• In some embodiments, the encapsulant material in the first light emitter zone 101 differs from the encapsulant material in the second light emitter zone 102, such that a light output from the first light emitter zone 101 is different (e.g., a different color, refractivity, transmissivity, etc.) from the light output from the second light emitter zone 102. In such embodiments, the light output intensity (e.g., the brightness) of the respective first and second light emitter zones 101 and 102 can be controlled independently to produce a desired color of light output (e.g., a mixture of the respective colors produced by the first and second light emitter devices 101 and 102, such as white light, including cool white, warm white, and true white, or a mixture of two colors, such as purple, by combining red and blue light outputs).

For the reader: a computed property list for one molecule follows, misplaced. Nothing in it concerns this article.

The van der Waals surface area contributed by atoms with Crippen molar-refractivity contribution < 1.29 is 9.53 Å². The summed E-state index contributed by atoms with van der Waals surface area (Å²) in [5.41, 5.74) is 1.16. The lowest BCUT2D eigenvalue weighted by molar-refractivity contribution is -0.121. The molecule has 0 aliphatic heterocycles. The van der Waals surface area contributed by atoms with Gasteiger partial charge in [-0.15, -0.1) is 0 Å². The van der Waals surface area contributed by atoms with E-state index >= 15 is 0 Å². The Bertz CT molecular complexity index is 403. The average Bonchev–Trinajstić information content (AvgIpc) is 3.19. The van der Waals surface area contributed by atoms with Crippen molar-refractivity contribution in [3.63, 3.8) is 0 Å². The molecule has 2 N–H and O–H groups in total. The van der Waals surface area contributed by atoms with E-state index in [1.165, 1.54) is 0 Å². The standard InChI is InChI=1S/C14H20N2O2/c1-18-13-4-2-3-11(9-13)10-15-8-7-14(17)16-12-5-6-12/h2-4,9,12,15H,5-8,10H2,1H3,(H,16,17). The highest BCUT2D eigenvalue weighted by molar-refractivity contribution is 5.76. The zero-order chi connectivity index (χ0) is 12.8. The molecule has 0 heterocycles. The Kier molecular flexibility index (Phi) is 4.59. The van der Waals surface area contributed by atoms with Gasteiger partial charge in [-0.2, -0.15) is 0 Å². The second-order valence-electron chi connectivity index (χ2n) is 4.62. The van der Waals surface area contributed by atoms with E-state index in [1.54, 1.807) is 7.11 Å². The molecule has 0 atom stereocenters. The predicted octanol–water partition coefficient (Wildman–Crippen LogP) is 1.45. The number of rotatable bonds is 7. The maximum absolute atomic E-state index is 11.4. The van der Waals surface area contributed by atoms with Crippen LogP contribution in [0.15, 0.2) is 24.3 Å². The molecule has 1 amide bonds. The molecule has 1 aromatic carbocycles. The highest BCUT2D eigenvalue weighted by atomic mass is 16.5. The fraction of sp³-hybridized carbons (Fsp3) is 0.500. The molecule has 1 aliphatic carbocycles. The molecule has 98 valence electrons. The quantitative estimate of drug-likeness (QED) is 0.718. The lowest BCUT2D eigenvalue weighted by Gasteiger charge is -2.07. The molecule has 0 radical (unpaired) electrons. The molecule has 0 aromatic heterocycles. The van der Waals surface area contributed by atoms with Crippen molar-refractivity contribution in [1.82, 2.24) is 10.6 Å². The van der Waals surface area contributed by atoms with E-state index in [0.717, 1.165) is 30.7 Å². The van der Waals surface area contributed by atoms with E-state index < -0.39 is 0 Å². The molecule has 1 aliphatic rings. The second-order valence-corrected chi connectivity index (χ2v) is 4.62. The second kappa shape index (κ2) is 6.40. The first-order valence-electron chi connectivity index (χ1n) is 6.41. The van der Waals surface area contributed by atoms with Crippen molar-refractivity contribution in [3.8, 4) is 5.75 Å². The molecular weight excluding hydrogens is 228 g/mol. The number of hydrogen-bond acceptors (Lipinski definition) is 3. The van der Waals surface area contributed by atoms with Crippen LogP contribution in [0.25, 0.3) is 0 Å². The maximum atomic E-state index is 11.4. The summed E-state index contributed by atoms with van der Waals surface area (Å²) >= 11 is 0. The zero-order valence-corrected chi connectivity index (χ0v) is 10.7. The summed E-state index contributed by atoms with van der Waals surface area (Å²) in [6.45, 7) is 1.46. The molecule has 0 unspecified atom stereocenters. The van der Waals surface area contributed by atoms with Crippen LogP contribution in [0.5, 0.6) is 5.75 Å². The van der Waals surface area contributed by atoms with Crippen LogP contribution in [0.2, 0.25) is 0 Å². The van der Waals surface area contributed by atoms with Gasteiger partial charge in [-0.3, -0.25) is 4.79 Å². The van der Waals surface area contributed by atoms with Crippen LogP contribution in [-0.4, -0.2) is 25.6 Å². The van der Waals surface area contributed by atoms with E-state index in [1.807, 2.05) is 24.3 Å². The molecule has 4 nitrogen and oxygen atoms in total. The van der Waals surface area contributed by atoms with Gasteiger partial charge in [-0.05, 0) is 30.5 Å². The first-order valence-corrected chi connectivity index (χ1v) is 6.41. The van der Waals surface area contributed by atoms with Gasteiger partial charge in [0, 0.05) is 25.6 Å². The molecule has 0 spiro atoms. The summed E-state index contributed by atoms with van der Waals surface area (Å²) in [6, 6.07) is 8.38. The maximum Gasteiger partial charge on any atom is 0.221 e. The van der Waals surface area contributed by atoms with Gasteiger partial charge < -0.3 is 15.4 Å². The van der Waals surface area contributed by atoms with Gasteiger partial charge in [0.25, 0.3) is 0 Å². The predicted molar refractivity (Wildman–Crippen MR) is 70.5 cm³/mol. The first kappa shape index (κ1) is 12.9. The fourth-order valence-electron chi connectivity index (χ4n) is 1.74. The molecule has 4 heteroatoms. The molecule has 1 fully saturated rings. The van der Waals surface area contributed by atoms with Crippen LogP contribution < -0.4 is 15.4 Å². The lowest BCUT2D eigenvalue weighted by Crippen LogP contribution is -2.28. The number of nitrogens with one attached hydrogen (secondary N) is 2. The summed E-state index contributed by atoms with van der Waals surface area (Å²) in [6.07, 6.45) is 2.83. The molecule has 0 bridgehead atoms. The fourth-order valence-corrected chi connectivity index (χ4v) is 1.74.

• In some embodiments, the encapsulant material in the first light emitter zone 101 is the same as the encapsulant material in the second light emitter zone 102, such that a light output from the first light emitter zone 101 is the same, in at least one aspect (e.g., a same color, refractivity, transmissivity, etc.), as the light output from the second light emitter zone 102. In such embodiments, the light pattern of the light output from the light emitter device 100-2 can have a variable dispersion pattern, intensity, and the like, by controlling the level at which the LEDs of the respective first and second light emitter zones 101 and 102 are energized, in terms of power consumption (e.g., by controlling an input current) and/or by energizing independent strings of LEDs (e.g., energizing the plurality of LEDs 150 at a higher level than the plurality of LEDs 160 or 170) within the same light emitter zone (e.g., 101) to produce a different light output intensity than other pluralities of LEDs 160 and/or 170 in the same light emitter zone.